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Thinking differently about mental health and wellbeing

News & Stories

21 October 2013

Western Mail column: Focusing on the mental health and wellbeing of students in Wales

Ken Skates AMOn World Mental Health Day we were delighted to launch our new student mental health toolkit, which we have developed in partnership with the National Union of Students in Wales (NUS Wales).

Deputy Minister for Skills Ken Skates AM launched the toolkit at the University of South Wales Students' Union to an audience of student representatives from further and higher education. He spoke passionately about student mental health and wellbeing, reflecting on his own experience at university and announcing that the Higher Education Funding Council for Wales (HEFCW) would be extending Mental Health First Aid training to all staff in Welsh higher education.

Attendees reflected on the challenges facing many students, including financial pressures, new environments and the need to balance lectures and essays with employment, social activities or family and caring responsibilities. In addition, many first year undergraduates also move away from home, leaving their family, friends and support networks behind. It is easy to become isolated and difficult to know where to find help. It can be especially tough for the thousands of international students who face the added challenges of a new country, culture and/or language.

At an NUS Wales training event earlier this year, representatives recognised that many students experience mental health problems for the first time at college or university and told us that they wanted to be better equipped to support them. They were all passionate about mental health and wellbeing but felt that many of them and their peers did not have enough awareness, knowledge or understanding of this issue. They said that they wanted to be better prepared and informed to support and signpost students, as well as more confident to talk about mental health problems and campaign for improved mental health and wellbeing on campus. They were also keen to break down the stigma surrounding mental health problems and secure training for staff and students.

ToolkitAs a result of these discussions we developed a twelve page information booklet for students and a series of briefings for students' union representatives. The student information booklet provides information, myths and facts about mental health and some ‘talking tips’ to help and encourage students to talk openly about mental health problems. It also includes a range of national helplines and information about accessing local primary mental health support services. The students’ union officer briefing includes information about mental health issues, advice about supporting students with mental health problems and campaign ideas for increasing the provision of student support services and improving student mental health and wellbeing.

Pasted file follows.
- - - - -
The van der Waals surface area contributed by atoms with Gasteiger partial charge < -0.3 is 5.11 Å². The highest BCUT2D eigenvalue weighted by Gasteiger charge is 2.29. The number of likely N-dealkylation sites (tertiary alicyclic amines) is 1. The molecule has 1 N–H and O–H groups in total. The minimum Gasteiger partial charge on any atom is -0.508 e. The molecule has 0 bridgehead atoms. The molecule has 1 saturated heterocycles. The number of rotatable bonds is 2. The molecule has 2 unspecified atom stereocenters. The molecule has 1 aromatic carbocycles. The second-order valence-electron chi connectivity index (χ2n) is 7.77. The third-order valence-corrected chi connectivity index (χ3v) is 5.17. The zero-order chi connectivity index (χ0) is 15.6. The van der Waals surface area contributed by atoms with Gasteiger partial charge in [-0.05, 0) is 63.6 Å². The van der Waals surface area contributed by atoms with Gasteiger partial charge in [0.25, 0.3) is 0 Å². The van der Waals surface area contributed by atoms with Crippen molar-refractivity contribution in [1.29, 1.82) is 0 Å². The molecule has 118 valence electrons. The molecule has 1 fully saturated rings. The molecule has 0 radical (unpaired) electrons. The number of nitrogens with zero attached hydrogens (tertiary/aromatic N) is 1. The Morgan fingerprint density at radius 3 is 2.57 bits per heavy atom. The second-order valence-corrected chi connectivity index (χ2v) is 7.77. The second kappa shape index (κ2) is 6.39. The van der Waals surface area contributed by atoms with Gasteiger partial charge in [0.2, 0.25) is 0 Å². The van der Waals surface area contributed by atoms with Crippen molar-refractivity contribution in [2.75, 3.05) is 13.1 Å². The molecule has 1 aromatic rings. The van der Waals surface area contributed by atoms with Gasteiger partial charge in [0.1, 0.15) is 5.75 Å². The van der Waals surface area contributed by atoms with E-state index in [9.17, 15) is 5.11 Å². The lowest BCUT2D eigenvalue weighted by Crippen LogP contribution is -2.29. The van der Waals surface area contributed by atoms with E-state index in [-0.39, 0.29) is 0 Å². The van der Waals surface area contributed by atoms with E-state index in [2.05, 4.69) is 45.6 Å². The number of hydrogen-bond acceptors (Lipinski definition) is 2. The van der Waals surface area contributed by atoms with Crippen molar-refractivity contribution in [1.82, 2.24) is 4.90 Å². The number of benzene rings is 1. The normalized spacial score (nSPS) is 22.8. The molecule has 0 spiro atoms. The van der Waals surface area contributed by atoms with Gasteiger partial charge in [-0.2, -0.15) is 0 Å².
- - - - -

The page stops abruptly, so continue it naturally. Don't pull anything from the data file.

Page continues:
The toolkit was well received and many student reps said that it couldn't have come at a better time, with the financial climate putting individuals under increased pressure and public sector cuts leading colleges and universities to re-assess their spending on student support services. They spoke about the difference that these services can make to students' mental health and wellbeing, as well as their ability to remain in education and achieve their full potential. In addition, the Royal College of Psychiatrists report 'Mental Health of Students in Higher Education' stated that over 80% of respondents to a recent survey of UK higher education institutions reported that demand for mental health provision had significantly increased over the previous 5 years. It is clear that colleges and universities need to increase their investment in student support provision, not cut existing services.

However, they also need to take a whole person approach by ensuring that all aspects of student life promote good mental health and wellbeing, through affordable, quality accommodation, accessible academic and financial support services, inclusive extra-curricular activities and family friendly policies and practices. Further and higher education institutions can also demonstrate their support for ending stigma and discrimination by signing the Time to Change Wales organisational pledge, which was launched last week. The Welsh Government, Hywel Dda Health Board, Cardiff and Vale University Health Board, Powys Teaching Health Board, Legal and General, Arriva Trains Wales, the DVLA and Welsh Water were the first to formally pledge their support, but we know that several universities have been in touch with Time to Change Wales and hope to sign up later this year.

'Together for Mental Health' emphasises the need for all sectors to take responsibility for improving mental health and wellbeing in Wales. We're delighted that so many student leaders are ready to step up to the challenge and we hope that the post-16 education sector can unite behind this aim.

More information about the TTCW organisational pledge can be found at www.timetochangewales.org.uk


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